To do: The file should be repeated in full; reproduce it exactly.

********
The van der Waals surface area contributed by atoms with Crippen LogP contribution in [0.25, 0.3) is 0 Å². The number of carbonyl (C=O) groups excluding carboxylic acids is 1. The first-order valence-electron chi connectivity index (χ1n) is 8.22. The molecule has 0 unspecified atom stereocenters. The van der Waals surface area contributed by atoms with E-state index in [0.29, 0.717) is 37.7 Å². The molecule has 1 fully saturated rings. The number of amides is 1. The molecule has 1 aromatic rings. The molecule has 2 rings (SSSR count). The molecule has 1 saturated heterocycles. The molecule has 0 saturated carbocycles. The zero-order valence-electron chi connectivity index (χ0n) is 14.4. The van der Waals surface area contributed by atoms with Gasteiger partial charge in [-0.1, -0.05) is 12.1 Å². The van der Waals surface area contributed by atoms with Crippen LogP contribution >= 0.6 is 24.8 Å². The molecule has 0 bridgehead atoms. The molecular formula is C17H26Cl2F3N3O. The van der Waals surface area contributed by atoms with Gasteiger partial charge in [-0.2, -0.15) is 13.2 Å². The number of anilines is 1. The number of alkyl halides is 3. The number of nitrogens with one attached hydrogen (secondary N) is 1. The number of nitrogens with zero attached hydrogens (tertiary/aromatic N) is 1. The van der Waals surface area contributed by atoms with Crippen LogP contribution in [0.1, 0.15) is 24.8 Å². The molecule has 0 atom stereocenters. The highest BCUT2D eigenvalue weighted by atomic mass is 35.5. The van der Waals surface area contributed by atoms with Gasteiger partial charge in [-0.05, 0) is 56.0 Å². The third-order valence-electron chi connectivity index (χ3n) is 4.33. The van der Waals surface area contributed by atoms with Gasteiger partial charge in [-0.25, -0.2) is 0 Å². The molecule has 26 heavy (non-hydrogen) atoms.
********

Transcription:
The van der Waals surface area contributed by atoms with Crippen LogP contribution in [0.25, 0.3) is 0 Å². The number of carbonyl (C=O) groups excluding carboxylic acids is 1. The first-order valence-electron chi connectivity index (χ1n) is 8.22. The molecule has 0 unspecified atom stereocenters. The van der Waals surface area contributed by atoms with E-state index in [0.29, 0.717) is 37.7 Å². The molecule has 1 fully saturated rings. The number of amides is 1. The molecule has 1 aromatic rings. The molecule has 2 rings (SSSR count). The molecule has 1 saturated heterocycles. The molecule has 0 saturated carbocycles. The zero-order valence-electron chi connectivity index (χ0n) is 14.4. The van der Waals surface area contributed by atoms with Gasteiger partial charge in [-0.1, -0.05) is 12.1 Å². The van der Waals surface area contributed by atoms with Crippen LogP contribution >= 0.6 is 24.8 Å². The molecule has 0 bridgehead atoms. The molecular formula is C17H26Cl2F3N3O. The van der Waals surface area contributed by atoms with Gasteiger partial charge in [-0.2, -0.15) is 13.2 Å². The number of anilines is 1. The number of alkyl halides is 3. The number of nitrogens with one attached hydrogen (secondary N) is 1. The number of nitrogens with zero attached hydrogens (tertiary/aromatic N) is 1. The van der Waals surface area contributed by atoms with Crippen LogP contribution in [0.1, 0.15) is 24.8 Å². The molecule has 0 atom stereocenters. The highest BCUT2D eigenvalue weighted by atomic mass is 35.5. The van der Waals surface area contributed by atoms with Gasteiger partial charge in [-0.05, 0) is 56.0 Å². The third-order valence-electron chi connectivity index (χ3n) is 4.33. The van der Waals surface area contributed by atoms with Gasteiger partial charge in [-0.25, -0.2) is 0 Å². The molecule has 26 heavy (non-hydrogen) atoms.